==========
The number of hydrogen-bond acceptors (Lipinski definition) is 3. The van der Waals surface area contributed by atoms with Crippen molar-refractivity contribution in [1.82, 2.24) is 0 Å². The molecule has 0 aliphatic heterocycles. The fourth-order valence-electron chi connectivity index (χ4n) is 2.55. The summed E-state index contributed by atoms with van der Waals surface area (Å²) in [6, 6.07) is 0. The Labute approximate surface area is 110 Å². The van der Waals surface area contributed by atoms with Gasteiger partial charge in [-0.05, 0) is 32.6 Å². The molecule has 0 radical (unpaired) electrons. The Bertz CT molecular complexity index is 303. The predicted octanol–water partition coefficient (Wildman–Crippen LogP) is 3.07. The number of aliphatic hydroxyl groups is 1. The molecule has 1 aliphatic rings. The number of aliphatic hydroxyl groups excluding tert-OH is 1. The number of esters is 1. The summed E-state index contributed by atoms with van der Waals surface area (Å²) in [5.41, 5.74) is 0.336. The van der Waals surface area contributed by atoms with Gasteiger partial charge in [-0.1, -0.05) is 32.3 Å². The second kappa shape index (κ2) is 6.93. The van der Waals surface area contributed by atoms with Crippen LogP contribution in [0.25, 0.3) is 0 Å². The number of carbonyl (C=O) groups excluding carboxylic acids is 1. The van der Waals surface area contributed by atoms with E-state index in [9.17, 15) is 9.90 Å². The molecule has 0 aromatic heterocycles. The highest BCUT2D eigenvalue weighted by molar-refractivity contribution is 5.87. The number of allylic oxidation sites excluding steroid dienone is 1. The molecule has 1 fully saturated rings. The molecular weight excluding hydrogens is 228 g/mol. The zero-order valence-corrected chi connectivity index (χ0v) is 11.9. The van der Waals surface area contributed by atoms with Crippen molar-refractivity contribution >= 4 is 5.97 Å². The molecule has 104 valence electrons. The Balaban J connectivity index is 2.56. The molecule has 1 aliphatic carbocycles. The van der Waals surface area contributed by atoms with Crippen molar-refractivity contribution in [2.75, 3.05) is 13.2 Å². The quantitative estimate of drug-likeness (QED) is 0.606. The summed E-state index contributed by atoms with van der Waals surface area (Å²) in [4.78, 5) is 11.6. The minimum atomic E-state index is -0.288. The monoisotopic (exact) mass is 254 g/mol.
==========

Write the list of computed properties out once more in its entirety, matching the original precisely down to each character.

The number of hydrogen-bond acceptors (Lipinski definition) is 3. The van der Waals surface area contributed by atoms with Crippen molar-refractivity contribution in [1.82, 2.24) is 0 Å². The molecule has 0 aliphatic heterocycles. The fourth-order valence-electron chi connectivity index (χ4n) is 2.55. The summed E-state index contributed by atoms with van der Waals surface area (Å²) in [6, 6.07) is 0. The Labute approximate surface area is 110 Å². The van der Waals surface area contributed by atoms with Gasteiger partial charge in [-0.05, 0) is 32.6 Å². The molecule has 0 radical (unpaired) electrons. The Bertz CT molecular complexity index is 303. The predicted octanol–water partition coefficient (Wildman–Crippen LogP) is 3.07. The number of aliphatic hydroxyl groups is 1. The molecule has 1 aliphatic rings. The number of aliphatic hydroxyl groups excluding tert-OH is 1. The number of esters is 1. The summed E-state index contributed by atoms with van der Waals surface area (Å²) in [5.41, 5.74) is 0.336. The van der Waals surface area contributed by atoms with Gasteiger partial charge in [-0.1, -0.05) is 32.3 Å². The second kappa shape index (κ2) is 6.93. The van der Waals surface area contributed by atoms with Crippen LogP contribution in [0.25, 0.3) is 0 Å². The number of carbonyl (C=O) groups excluding carboxylic acids is 1. The van der Waals surface area contributed by atoms with E-state index in [9.17, 15) is 9.90 Å². The molecule has 0 aromatic heterocycles. The highest BCUT2D eigenvalue weighted by molar-refractivity contribution is 5.87. The number of allylic oxidation sites excluding steroid dienone is 1. The molecule has 1 fully saturated rings. The molecular weight excluding hydrogens is 228 g/mol. The zero-order valence-corrected chi connectivity index (χ0v) is 11.9. The van der Waals surface area contributed by atoms with Crippen molar-refractivity contribution >= 4 is 5.97 Å². The molecule has 104 valence electrons. The Balaban J connectivity index is 2.56. The molecule has 1 aliphatic carbocycles. The van der Waals surface area contributed by atoms with Crippen molar-refractivity contribution in [2.75, 3.05) is 13.2 Å². The quantitative estimate of drug-likeness (QED) is 0.606. The summed E-state index contributed by atoms with van der Waals surface area (Å²) in [4.78, 5) is 11.6. The minimum atomic E-state index is -0.288. The monoisotopic (exact) mass is 254 g/mol.